Most kids go through a space phase. But mine kept going after I watched NASA launch its Gemini and Mercury spacecraft on TV. And it kept going after I joined my high school’s UFO club in Winnipeg. When I enrolled at the University of Manitoba, I opted for a science degree; I wanted to be an astronomer. I would have been happy to spend all of my days looking up.
At the time, my professors were receiving tons of calls from civilians about UFO sightings. Convinced they were nonsense, they stopped picking up. I asked if they’d pass the calls along to me. All through my freshman year, I fielded reports from UFO spotters and sometimes even visited them at their homes. Their sightings were mostly things like stars and planes—honest mistakes. But others, like one family’s tale of a “Ferris wheel of lights,” didn’t have simple explanations. One professor asked me to give a presentation on what I’d heard. Hundreds of people packed the auditorium. I became the “UFO guy” overnight.
As UFO enthusiasts go, I’m not the one saying, “Aliens are here stealing our water and abducting people.” I often get flak for being too much of a skeptic. I’ve always looked at UFOs—which are separate from aliens—as a scientific problem, one that should be researched using proper tools and rigorous methods. Since the ’80s, I’ve produced the Canadian UFO Survey, an annual collection of sightings from all across the country. It pulls data from government documents and reports from pilots, police and civilians, then breaks them down by criteria like number of witnesses and “level of strangeness.” Between 700 and 1,000 reports are filed in Canada every year, two to five per cent of which defy categorization. Roughly 10 per cent of all Canadians have experienced sightings, and that number only includes those who report. Whether you call them UFOs or UAPs—unidentified anomalous phenomena, a term that’s gaining traction—they’re real entities worth studying seriously.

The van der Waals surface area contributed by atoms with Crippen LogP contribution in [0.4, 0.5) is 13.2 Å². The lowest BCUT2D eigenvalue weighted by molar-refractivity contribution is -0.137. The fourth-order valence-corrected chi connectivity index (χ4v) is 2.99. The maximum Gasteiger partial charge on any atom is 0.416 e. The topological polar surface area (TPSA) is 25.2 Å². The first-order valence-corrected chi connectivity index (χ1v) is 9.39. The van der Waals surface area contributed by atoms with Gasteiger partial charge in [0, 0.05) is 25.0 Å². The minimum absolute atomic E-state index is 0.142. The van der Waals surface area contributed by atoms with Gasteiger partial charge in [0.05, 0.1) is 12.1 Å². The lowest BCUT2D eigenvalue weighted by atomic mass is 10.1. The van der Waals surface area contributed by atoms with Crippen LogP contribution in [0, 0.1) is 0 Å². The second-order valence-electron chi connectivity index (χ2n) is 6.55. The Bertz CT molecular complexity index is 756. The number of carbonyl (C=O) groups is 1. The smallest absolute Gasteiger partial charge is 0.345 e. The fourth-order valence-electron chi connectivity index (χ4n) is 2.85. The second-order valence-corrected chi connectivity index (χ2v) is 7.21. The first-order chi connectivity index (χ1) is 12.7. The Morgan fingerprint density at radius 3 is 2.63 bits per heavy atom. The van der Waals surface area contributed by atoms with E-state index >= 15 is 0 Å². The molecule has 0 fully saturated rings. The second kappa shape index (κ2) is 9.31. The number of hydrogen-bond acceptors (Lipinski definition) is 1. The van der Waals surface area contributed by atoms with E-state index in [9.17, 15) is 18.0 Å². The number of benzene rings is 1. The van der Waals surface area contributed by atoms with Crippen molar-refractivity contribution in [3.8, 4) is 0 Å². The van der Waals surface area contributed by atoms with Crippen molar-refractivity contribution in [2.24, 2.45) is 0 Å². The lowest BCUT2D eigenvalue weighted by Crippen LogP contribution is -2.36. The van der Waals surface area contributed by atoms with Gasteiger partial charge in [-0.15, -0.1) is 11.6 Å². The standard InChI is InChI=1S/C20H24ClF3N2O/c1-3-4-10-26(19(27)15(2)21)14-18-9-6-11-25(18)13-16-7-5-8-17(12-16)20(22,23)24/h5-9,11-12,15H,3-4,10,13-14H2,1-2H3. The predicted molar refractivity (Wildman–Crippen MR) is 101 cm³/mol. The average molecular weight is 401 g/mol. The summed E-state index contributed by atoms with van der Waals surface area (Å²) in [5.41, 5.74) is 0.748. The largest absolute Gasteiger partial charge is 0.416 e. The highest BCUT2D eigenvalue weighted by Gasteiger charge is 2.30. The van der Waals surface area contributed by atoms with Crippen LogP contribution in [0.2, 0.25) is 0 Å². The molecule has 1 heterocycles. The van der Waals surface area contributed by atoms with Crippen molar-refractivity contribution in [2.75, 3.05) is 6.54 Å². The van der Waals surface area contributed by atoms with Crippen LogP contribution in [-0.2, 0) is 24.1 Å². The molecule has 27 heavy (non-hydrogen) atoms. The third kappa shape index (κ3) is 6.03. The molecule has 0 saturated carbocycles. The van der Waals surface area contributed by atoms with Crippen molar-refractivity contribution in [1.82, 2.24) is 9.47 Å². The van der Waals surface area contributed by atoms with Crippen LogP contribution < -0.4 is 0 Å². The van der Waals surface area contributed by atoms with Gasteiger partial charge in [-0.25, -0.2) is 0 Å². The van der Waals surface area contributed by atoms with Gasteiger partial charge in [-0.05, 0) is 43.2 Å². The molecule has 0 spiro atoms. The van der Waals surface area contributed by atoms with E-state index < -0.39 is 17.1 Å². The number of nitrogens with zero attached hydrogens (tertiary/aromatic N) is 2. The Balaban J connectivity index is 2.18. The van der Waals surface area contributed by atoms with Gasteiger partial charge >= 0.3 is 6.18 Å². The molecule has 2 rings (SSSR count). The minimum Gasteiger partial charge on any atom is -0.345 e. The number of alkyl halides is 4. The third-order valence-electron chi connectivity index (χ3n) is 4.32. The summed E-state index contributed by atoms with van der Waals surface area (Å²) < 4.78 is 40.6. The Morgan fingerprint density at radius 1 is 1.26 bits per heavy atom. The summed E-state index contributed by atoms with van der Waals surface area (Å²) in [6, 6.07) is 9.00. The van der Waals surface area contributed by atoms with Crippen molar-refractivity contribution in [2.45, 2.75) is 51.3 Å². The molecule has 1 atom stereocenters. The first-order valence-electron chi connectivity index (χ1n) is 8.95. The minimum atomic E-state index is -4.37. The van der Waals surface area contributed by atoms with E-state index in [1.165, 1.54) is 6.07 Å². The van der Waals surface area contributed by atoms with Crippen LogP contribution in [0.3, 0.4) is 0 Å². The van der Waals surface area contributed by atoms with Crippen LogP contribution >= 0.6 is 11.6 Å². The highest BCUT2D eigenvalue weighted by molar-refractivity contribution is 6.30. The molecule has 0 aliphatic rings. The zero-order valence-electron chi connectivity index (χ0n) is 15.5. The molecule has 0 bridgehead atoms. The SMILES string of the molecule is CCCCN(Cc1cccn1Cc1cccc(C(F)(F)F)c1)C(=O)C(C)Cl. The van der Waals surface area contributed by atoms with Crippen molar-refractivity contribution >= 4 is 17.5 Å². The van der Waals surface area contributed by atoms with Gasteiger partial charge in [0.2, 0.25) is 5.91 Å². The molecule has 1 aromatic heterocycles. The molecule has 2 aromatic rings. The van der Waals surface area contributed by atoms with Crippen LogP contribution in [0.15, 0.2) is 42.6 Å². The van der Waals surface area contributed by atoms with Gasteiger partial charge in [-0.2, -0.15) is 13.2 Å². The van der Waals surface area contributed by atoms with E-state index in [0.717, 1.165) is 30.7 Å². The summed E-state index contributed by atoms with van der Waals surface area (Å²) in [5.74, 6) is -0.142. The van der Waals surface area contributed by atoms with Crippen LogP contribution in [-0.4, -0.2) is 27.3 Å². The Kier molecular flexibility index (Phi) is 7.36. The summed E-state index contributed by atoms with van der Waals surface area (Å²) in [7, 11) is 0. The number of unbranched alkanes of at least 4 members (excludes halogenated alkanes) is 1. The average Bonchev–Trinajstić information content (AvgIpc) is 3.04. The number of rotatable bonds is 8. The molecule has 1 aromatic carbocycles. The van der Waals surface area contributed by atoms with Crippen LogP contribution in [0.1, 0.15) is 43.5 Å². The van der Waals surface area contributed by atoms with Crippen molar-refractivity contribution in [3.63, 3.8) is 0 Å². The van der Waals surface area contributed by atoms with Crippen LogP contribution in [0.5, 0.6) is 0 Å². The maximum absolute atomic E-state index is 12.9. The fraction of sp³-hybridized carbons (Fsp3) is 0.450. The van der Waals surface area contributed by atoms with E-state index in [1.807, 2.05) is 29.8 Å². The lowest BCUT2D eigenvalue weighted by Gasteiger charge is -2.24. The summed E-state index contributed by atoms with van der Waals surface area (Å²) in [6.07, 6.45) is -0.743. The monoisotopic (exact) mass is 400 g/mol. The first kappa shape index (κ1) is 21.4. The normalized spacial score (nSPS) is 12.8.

A number of recent, high-profile incidents kicked off our latest UFO frenzy: last February, an American military jet shot down a Chinese surveillance balloon off the coast of South Carolina, then three more benign objects over Lake Huron, Yukon and Alaska within a week. UFOs were also the subject of a two-hour American congressional hearing in July, followed by a Mexican congressional hearing in September (complete with fake alien remains presented by a local journalist).
As our airspace becomes more commercialized, with package-delivery drones from Amazon Prime Air joining Elon Musk’s internet-providing Starlink satellites in the sky, there will be more and more valid reasons to track UFOs. A major one is safety: airline pilots, for example, regularly report UFO sightings, which often turn out to be civilian drones. However, if they’re seeing lights or other curiosities—ones invisible to air-traffic control—that’s a huge concern. Whether these sightings indicate a malfunctioning of a plane’s collision avoidance system, a pilot with tired eyes or a true UFO, they could present a danger to passenger safety. UFOs are also a matter of national defence. Objects that matched descriptions of last spring’s infamous spy balloon were spotted floating over parts of Canada months before the balloon was officially acknowledged by the U.S. military. We need to pay better attention.